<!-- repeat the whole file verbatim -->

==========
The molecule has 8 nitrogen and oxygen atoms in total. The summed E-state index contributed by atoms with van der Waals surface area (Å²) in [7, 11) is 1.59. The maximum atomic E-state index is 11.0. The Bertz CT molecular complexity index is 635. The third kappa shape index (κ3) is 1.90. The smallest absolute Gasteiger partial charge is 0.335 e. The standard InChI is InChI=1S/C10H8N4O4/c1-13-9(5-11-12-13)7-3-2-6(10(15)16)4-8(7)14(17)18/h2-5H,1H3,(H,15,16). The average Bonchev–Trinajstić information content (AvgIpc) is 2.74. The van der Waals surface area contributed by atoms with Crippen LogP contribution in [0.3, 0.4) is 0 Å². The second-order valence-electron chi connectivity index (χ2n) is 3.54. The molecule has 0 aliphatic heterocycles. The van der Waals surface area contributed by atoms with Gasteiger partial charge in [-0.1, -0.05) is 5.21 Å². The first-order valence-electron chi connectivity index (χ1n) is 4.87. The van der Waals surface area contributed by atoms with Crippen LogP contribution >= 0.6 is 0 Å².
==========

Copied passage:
The molecule has 8 nitrogen and oxygen atoms in total. The summed E-state index contributed by atoms with van der Waals surface area (Å²) in [7, 11) is 1.59. The maximum atomic E-state index is 11.0. The Bertz CT molecular complexity index is 635. The third kappa shape index (κ3) is 1.90. The smallest absolute Gasteiger partial charge is 0.335 e. The standard InChI is InChI=1S/C10H8N4O4/c1-13-9(5-11-12-13)7-3-2-6(10(15)16)4-8(7)14(17)18/h2-5H,1H3,(H,15,16). The average Bonchev–Trinajstić information content (AvgIpc) is 2.74. The van der Waals surface area contributed by atoms with Crippen LogP contribution in [0.3, 0.4) is 0 Å². The second-order valence-electron chi connectivity index (χ2n) is 3.54. The molecule has 0 aliphatic heterocycles. The van der Waals surface area contributed by atoms with Gasteiger partial charge in [-0.1, -0.05) is 5.21 Å². The first-order valence-electron chi connectivity index (χ1n) is 4.87. The van der Waals surface area contributed by atoms with Crippen LogP contribution >= 0.6 is 0 Å².